Church cancels Sunday worship to support members in cross-country relay
When Rev. Travis Ewton learned that two of his lay members would be participating in the Great American Relay on a Sunday morning, he sent out a message to his congregation: church is cancelled; come show your support.
“The Calumet and Red Rock United Methodist Churches postponing services to come support us was awesome, and the escorts provided by the Calumet Volunteer Fire Department, Calumet Police Department and the El Reno Fire Department was humbling,” said Shawn Davis, who ran along Route 66 from El Reno to Hwy 270, a 9.2 mile run. “The event is meant to honor those that serve us, yet there they were early on a Sunday morning serving their community once again.”
Ewton said he learned about the event and his members’ participation during an administrative council meeting. After asking a few questions, he thought there was a chance the event might conflict with the Calumet church’s 9:30 a.m. worship service.
“I didn’t know how long it would take them to run, so I said, hey, it seems like this is a better use of our time,” Ewton said. “We made the decision right then to cancel church that Sunday, and I said I would let everyone know.”
The Great American Relay is a 3,500-mile run from Boston, Massachusetts to Santa Monica, California. Event fees and donations support three foundations that benefit the families and survivors of military and first responders. Davis said he’d wanted to participate last year, but wasn’t able to travel to southern Oklahoma for the route. This year’s route went along Route 66, just miles away from Calumet, so he signed up for a section.
“Lead runners are able to dedicate their portion of the relay to those they wish to honor,” Davis said. “I chose to dedicate mine to my brother, a 31-year veteran of the Oklahoma City police department, and my dad, who we lost to Covid-19 in January of this year. You could say it meant a lot to me on a whole lot of levels.”
Lindy Renbarger, Calumet’s elementary school principal, ran a seven-mile stretch immediately after Davis, said the run was special to her and made her proud to be part of the event.
“Shawn told me about the event and asked if I wanted to participate. I said, most definitely,” Renbarger said. “My son is a volunteer fireman and is going to college to be a police officer. I felt I had to be involved and wanted to run for him.”
One of the ways Ewton got the church involved was to have kids in the Wednesday after school program make signs and posters to hold up along the relay route. Both the kids and the teachers were excited to be involved.
“People that were definitely wanting to get out and support Shawn and Lindy were glad they didn’t have to choose between that and church,” Ewton said. “I think it was super meaningful to Shawn and Lindy that we would be there to support them and cheer them on.”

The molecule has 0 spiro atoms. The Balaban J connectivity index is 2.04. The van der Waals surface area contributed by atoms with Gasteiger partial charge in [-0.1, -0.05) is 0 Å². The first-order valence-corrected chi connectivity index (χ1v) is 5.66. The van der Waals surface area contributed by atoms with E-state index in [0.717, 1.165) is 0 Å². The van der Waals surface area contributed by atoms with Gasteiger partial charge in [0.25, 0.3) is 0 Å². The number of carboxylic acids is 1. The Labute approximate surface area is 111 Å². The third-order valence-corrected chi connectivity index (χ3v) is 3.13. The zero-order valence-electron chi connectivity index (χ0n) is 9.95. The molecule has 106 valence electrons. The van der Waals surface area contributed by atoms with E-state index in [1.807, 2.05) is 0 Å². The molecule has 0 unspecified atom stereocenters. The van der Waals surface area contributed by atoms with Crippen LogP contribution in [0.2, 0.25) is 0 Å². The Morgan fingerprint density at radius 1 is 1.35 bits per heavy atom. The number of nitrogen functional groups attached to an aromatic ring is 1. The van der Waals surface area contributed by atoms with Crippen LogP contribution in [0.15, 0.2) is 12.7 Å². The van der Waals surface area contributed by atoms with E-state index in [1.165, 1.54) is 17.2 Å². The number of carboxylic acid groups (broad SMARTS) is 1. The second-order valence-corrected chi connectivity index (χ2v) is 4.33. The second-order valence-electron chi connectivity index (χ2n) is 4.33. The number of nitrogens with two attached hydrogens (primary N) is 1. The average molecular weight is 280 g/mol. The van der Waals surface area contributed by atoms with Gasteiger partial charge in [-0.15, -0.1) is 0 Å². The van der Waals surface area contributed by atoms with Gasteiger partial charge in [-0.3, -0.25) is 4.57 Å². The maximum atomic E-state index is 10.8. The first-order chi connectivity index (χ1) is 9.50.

Renbarger said there was an escort from the Calumet police and fire department in addition to the church and community support. She said she loves how people in town encourage each other. Ewton said that community members would use the back roads to travel to a point along Route 66 to cheer for Lindy as she ran by, turn around, and drive another mile along the back roads to do the same thing again. The same option was not available along Davis’s route.
“That was the best feeling in the world: having so many people we know cheering us on and supporting our run,” Renbarger said. “It made it so exciting, and I will cherish that memory forever.”
In addition to supporting the runners, Ewton said there was also an opportunity to reach out to the community. Davis’s wife had purchased donuts for the first leg of the run and had several boxes left when it was time for the handoff. She offered them to Ewton, who proceeded to hand them out to the supporters along the remainder of the route. He took the remaining two boxes to the Red Rock church, his second charge, and passed them out to members, telling the story of community support. He said it was a good way to get people involved, even if they had not been there in person.
“I think absolutely we would do something like this again,” Ewton said. “I think it’s a great way for us to practice our faith.”
Davis and Renbarger both said the organizer was impressed by the church and community support. The day they ran, the event page changed its Facebook background to a photo of them with members of the church and community.
“The organizer of the event said that to this point, the support shown by our community was the best he has seen,” Davis said. “They will definitely use this route again next year. I hope more people will sign up to run with us.”
Ewton was glad for the opportunity to get folks beyond the walls of the church, or what he calls “being the church instead of just going to church.”
“A lot of times, unfortunately, our congregations are full of people who only do the church thing on Sunday morning, and they don’t participate in the mission and ministry of the church throughout the week,” Ewton said. “This was a great way to get them involved. So yeah, I would definitely do it again.”